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Gary Clark Jr. defines moment with "This Land"

The columnist was fortunate enough to get an advance listen to the newest album from iconic Austin, Texas, guitar slinger extraordinaire Gary Clark Jr. titled “This Land.” Ready for a Feb. 22 release, you can catch Clark when he’s the musical guest tomorrow on Saturday Night Live. It should prove an iconic moment.

In his early-30s, Clarks has established himself as the new voice of American blues-based music. With his latest 16 track masterpiece, Clark’s ascends to the level of groundbreaking artists who've made albums that capture a moment better than a photograph. 

The album's title track, its cornerstone, combines hip hop, reggae, funk, hard rock and through lyrics that act as journalism, creates the modern voice of American blues. "This Land" is a wake up call from a voice that's lived its message. Clark nails the modern black experience like few. It's bigger than Childish Gambino's "This is America, Kendrick Lamar's "Damn," Marvin Gaye's "What's Going On," Stevie Wonder's "Songs in the Key of Life" and Prince's "Sign of the Times" yet singular. It's a defining moment in America and American music.

The video is equally as powerful: •Gary Clark Jr. — "This Land" —

Clark’s ability to transition into funk with “What About Us” provides as big of a sound as heard in a while. Followed by the sweet soul of “I Got My Eyes On You,” he’s a songwriter for many seasons. It proves a great set up for the sonic maestro to follow with crunchy guitars and falsetto vocals on “I Walk Alone.”

Unexpected explorations into reggae fuels “Feeling Like a Million” into a new realm by mixing rock and reggae in ways bands attempt to make a career from. Clark could write the coolest polka song ever conceived if that was his mood, I have no doubts. The chugging punk rock riffing to “Gotta Get Into Something” screams into Chuck Berry-meets-Misfits territory and fits naturally with the flow.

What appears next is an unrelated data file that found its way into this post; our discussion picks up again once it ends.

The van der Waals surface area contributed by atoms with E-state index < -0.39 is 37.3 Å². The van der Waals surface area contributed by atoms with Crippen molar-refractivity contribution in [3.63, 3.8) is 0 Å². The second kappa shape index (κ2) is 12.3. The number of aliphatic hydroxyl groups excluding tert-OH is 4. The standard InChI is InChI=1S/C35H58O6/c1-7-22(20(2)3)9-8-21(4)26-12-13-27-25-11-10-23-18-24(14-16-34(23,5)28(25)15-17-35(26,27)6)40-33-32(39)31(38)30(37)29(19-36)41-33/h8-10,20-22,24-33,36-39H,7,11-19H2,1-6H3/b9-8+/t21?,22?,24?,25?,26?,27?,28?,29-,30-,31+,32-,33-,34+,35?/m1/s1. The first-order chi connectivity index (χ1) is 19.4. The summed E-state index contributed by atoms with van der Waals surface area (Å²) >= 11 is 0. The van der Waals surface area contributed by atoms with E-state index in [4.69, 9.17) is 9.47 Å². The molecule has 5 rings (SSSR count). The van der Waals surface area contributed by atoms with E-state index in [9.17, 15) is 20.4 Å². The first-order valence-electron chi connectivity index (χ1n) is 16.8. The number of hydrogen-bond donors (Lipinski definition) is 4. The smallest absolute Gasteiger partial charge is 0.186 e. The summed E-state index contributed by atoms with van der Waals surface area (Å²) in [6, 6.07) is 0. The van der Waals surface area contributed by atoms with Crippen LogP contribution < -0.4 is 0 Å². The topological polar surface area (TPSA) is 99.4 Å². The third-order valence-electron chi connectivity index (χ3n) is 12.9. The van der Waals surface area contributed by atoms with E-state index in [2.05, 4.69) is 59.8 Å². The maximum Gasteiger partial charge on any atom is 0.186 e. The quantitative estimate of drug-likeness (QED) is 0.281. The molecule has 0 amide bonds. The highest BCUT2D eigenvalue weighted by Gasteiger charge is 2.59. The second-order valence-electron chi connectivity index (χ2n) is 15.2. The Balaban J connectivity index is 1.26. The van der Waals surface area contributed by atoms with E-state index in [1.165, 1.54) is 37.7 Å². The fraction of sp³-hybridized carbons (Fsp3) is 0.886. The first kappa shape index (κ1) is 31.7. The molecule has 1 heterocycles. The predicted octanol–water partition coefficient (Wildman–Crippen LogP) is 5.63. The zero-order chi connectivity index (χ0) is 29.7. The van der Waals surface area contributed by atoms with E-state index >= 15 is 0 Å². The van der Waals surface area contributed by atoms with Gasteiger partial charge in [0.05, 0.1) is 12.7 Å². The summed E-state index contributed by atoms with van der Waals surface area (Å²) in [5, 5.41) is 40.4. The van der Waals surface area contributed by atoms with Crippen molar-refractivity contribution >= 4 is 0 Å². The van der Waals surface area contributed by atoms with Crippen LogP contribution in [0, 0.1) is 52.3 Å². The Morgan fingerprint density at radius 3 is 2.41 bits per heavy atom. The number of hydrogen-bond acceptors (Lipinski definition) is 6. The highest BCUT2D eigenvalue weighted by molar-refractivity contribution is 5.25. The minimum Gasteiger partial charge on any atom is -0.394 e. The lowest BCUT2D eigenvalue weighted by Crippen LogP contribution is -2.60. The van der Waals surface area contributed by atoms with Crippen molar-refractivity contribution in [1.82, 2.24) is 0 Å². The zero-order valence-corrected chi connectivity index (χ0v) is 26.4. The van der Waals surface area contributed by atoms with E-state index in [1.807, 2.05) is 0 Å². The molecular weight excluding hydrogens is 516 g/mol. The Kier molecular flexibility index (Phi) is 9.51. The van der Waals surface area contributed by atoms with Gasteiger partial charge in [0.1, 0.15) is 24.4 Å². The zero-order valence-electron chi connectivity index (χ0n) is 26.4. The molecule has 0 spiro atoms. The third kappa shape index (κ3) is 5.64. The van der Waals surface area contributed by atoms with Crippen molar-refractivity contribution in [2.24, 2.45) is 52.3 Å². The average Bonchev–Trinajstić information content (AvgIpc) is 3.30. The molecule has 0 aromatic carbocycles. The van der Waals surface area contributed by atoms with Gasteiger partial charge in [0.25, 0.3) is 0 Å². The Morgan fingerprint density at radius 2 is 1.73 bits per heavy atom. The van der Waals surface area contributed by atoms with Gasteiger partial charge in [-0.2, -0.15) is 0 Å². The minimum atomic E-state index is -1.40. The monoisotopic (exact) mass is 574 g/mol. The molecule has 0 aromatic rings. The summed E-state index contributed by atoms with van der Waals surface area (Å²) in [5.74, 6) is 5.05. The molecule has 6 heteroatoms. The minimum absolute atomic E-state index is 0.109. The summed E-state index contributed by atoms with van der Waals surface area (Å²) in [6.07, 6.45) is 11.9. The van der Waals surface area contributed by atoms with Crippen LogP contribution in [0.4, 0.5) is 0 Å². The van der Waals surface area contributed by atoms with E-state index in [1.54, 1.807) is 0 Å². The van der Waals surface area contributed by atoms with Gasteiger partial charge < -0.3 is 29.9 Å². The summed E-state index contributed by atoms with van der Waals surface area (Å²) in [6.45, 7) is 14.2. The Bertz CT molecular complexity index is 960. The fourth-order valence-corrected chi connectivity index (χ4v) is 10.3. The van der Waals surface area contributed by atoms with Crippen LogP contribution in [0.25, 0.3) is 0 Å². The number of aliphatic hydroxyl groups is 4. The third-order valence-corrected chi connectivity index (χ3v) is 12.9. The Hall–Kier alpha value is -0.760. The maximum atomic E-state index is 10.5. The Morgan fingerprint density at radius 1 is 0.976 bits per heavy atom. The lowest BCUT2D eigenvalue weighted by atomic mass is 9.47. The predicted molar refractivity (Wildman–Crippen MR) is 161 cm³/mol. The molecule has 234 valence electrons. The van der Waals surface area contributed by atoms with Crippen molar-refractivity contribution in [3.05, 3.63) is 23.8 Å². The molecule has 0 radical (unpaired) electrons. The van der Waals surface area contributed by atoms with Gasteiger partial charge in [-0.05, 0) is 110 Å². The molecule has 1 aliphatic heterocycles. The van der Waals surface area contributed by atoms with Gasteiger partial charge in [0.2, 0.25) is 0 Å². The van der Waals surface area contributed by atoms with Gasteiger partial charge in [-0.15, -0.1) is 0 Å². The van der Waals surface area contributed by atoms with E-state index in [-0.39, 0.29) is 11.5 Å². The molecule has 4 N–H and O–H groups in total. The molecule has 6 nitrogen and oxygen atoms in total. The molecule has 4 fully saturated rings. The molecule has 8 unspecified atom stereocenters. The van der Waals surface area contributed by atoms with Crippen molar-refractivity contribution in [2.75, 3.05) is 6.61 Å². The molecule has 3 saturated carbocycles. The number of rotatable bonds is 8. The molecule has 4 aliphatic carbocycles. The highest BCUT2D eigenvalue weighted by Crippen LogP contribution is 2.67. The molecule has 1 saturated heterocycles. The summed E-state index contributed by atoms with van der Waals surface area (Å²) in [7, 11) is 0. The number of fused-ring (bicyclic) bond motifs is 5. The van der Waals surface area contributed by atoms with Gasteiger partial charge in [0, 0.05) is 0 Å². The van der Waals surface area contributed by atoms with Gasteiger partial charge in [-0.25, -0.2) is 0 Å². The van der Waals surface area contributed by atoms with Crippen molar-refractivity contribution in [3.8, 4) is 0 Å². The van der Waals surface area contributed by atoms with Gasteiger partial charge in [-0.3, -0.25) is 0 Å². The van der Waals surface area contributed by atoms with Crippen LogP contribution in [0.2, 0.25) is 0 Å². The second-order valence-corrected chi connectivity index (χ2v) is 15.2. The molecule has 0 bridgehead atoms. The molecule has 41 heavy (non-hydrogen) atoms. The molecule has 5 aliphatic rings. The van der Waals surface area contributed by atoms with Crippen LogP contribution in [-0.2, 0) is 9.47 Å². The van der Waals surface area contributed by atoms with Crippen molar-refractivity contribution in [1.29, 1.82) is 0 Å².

The lush soundscape behind stoic kick drum provides the backbeat to the Prince-infused “Pearl Cadillac.” He does the purple one’s sensibility justice. The sexy rhumba beat to “When I’m Gone” feeds cool surf rock guitars and 50s stylings to create a modern pop treat.

Breezing into jazz territory, Clark’s multiplicitous virtuosity shines with the groovy “Guitar Man.” It’s on the hammer-heavy “Low Down Rolling Stone,” replete with organ and searing guitar leads that takes Clark back to his roots as the smoking’ guitar-slinger. It’s equally displayed with his dobro blues on “The Governor.” Remember, he’s a blues man at the core.

“Don’t Wait ‘til Tomorrow” grabs an early 1970s funk vibe and moves with a modern infusion through elements of emo-soul. Clark can prove a one-of-a-kind music visionary in the vein of the Stevie Wonder school of multi-genre mashing and mastery. Clark's return to reggae infusion with “Highway 71” is wah-wah layered funk and roll magic.

Returning to the purest form of blues stylings, Clark lays the hammer down with “Dirty Dishes Blues.” Alone with a guitar and stomping foot, he muddies the waters and makes a clear statement that the blues are in his blood. 

On tour throughout the year, the Warner Bros. artist is sure to make a stop somewhere close. I’ll be shooting for an interview and review of an upcoming show. If you want to find out more, check out his website: If you want a great collection of the patchwork quilt that is American music — and reflective songwriting on the state of America — pick up “This Land” and let the music do the talking.

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I hope you tuned in for the Valentine’s Day Bring the Boom Box Valentine’s Day Mixtape Special Mixtape that proved a labor of love for this week's edition of ”Today’s Best Soundemonium!” with Steve Carr, a.k.a. Steve-O, and the columnist. Featuring some great music from: Just Strangers, “Get Rhythm”; the world premiere of Al Berry “All These Lies”; Gary Sanning, "Here Comes The Sun"; Casey Abbe & Joanie McClenney, “Let Me Fall”; J.D. Famoly & Wil Jones, “Maggie’s Farm”; and Bret & Daphne Pollan, “Squeeze Box” it was a real sweetheart deal filled with fun.

Jokey provided sour grapes for the set-up for this week’s joke set-up. Here’s the punchline:

“It doesn't say anything, it just let out a little wine.”

Turn your radio dial to Magic 95.3 FM Radio around 6:25 p.m. each Thursday (if not much earlier) or stream the half-hour show online: or; or on the Apple or Android apps or on the TuneIn app, or:

And, hey, if you have a song you want us to check out, email us:

#Sundaymonium — Remember that every Sunday night you can listen to a rebroadcast of the prior week’s show followed by this week’s show: 6 p.m., Eric "Dirty Red" McDaniel Part 2; 6:30 p.m., Valentine’s Day Bring the Boom Box Valentine’s Day Mixtape Special Mixtape.

Tune in after Sunday’s show at 7 p.m. for the Steve-O’s new weekly show, B-Sides Besides.

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Soundemonium Musaic Lawton music archive homepage: Scott Rains —

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